ALBANY — Picture this: three contestants of nationally televised singing competitions are under the same roof, playing music they wrote, music they cover and music that has yet to be released — and they’re all from the Capital District. None won the competitions, but all are on track to potentially pull a Chris Daughtry or Adam Lambert and become more successful than the winners of their respective seasons.
On June 28, Moriah Formica and Madison VanDenburg will be rocking out the Times Union Center to a crowd of dedicated and new fans alike. Tickets are available through the Times Union Center for $25 and $35 and can also be purchased at ticketmaster.com. Doors will open at 6:30 p.m. Delaney, the opening act and another “Voice “ alum, will start her set at 7:30 p.m. The teenagers, 18 and 17 respectively, have been working non-stop on rehearsing, promoting and marketing their big night.
“Really, the prep work is in band practice,” VanDenburg, the third place finalist of the most recent “American Idol” season, said. “My band and I have been rehearsing until midnight and getting back in gear after being apart for so long.”
Formica is in the same boat. The young rocker, who competed on “The Voice” in a different season than Delaney and was eliminated before the live shows, has been putting in long hours with her band and putting in the work to make sure she’s in tip-top shape for her stage.
“I’ve been eating healthy, exercising and just taking good care of myself,” Formica said. “If I nourish my body the way I should, I find I’m so much better on stage and can give an even better performance. My body and my voice are my instruments. I need to make sure I can keep going.”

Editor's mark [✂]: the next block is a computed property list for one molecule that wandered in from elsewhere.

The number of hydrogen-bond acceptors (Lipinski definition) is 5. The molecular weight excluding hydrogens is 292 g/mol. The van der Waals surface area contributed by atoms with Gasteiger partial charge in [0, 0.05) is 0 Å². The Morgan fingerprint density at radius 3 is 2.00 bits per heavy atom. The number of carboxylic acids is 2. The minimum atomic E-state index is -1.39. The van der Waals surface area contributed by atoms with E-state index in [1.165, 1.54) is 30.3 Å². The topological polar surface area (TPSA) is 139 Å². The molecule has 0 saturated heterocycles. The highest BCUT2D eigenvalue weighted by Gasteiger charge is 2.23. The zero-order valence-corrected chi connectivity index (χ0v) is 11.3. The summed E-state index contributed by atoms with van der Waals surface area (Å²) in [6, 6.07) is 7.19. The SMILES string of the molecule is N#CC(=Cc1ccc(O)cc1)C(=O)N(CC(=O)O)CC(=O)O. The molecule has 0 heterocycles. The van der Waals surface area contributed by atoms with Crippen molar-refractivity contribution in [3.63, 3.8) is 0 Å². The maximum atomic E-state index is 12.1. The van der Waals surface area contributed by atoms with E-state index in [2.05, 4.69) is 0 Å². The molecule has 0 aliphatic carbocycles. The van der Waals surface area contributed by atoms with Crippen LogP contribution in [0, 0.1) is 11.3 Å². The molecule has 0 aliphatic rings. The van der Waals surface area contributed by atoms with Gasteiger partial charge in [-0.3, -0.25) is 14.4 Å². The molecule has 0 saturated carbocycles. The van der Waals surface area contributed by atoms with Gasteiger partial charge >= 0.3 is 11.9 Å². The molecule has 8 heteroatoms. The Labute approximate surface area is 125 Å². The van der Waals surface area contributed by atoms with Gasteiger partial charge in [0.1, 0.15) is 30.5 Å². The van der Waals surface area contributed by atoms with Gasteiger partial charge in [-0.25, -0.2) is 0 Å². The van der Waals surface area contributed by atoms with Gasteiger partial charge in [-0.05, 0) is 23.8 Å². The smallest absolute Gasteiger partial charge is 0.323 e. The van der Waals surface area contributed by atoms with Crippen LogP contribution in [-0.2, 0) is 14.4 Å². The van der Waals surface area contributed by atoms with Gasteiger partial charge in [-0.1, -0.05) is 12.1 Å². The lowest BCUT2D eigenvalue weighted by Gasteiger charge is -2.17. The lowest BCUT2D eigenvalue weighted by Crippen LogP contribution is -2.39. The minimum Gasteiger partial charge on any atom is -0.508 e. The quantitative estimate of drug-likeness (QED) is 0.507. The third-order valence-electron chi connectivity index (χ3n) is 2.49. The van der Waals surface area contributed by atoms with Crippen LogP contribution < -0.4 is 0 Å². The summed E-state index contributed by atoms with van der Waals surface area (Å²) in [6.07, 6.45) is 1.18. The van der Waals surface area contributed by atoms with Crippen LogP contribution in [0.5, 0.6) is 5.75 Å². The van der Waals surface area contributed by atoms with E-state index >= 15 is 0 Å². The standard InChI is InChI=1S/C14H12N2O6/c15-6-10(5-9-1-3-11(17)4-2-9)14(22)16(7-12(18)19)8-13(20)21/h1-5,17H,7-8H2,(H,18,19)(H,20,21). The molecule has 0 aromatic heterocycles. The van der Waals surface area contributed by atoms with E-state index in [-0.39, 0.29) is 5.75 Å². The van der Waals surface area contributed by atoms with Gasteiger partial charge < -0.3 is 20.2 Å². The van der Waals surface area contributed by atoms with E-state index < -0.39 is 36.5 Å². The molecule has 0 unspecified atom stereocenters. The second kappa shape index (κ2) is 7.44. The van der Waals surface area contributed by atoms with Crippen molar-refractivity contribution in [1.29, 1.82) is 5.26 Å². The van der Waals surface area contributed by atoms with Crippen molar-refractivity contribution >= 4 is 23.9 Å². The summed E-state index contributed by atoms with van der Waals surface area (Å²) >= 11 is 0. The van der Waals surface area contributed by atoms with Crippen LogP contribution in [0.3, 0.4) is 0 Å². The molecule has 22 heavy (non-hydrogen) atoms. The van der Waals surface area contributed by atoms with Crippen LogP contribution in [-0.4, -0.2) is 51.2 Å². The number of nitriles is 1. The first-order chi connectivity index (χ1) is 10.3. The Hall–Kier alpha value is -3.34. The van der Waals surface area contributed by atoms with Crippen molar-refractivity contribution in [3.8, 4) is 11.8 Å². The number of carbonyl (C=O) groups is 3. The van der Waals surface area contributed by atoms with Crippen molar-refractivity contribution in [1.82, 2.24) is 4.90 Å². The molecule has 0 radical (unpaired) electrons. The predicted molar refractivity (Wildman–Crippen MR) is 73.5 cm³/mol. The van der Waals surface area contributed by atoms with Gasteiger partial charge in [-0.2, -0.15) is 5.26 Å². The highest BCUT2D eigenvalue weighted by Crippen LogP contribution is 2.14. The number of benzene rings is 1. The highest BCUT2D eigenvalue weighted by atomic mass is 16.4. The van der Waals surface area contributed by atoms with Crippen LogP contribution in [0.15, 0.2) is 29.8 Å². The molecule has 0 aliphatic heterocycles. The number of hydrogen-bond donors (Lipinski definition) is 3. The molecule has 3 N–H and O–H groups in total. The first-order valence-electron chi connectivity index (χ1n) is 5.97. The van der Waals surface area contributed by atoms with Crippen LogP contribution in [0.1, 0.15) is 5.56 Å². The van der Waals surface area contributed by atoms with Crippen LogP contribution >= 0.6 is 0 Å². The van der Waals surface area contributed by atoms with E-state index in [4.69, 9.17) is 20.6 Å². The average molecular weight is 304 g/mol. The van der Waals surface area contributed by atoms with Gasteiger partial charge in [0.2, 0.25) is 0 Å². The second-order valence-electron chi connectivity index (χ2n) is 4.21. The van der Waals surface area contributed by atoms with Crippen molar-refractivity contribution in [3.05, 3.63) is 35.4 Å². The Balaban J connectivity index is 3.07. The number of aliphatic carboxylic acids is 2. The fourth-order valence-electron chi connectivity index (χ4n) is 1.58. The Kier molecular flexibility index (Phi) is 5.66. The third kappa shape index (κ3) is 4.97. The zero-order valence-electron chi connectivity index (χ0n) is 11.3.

Delaney, who resides in Los Angeles, is also hard at work, while simultaneously planning the travel and logistics it will take to get back to Albany. The 2014 graduate of Queensbury had a brief but electric round on “The Voice,” with judge Kelly Clarkson comparing her to season 3 winner Cassadee Pope, formerly of Hey Monday.
“My experience on The Voice was a rollercoaster of emotions,” the singer said. “Shows like that are very intense to be a part of. I’d auditioned a few times before and never made it through, so I wasn’t really expecting anything this time around.
“Then all of the sudden I was on stage singing at my blind audition and Kelly Clarkson (who’s been a lifelong idol to me) was turned around, looking at me, and singing along,” she continued. “It was such a rush. It finally felt like all of the work I’ve put in over the years was finally being recognized. Every step forward from that point was an absolute dream.”
Delaney recently moved to Los Angeles to pursue her career. Her latest single, “Bow & Arrow,” was released in January. While she admitted she struggled with being eliminated from “The Voice,” calling the experience jarring, she’s ready to play the Times Union Center, the site where she saw her first concert.
“My band and I are working on a set list that I’m really proud of,” Delaney said. “I’ll be releasing a new song that day on Spotify, iTunes, etc, called ‘Do It for Me.’ I’m so excited for people to hear it and we’ll definitely be working that into the set. We’ll also be playing a couple of covers that are close to my heart, as well as some other original tunes — some of which are unreleased and people will be hearing for the first time.”
She’s also excited to meet VanDenburg and Formica, two other girls who know what the experience of competing on the shows is like.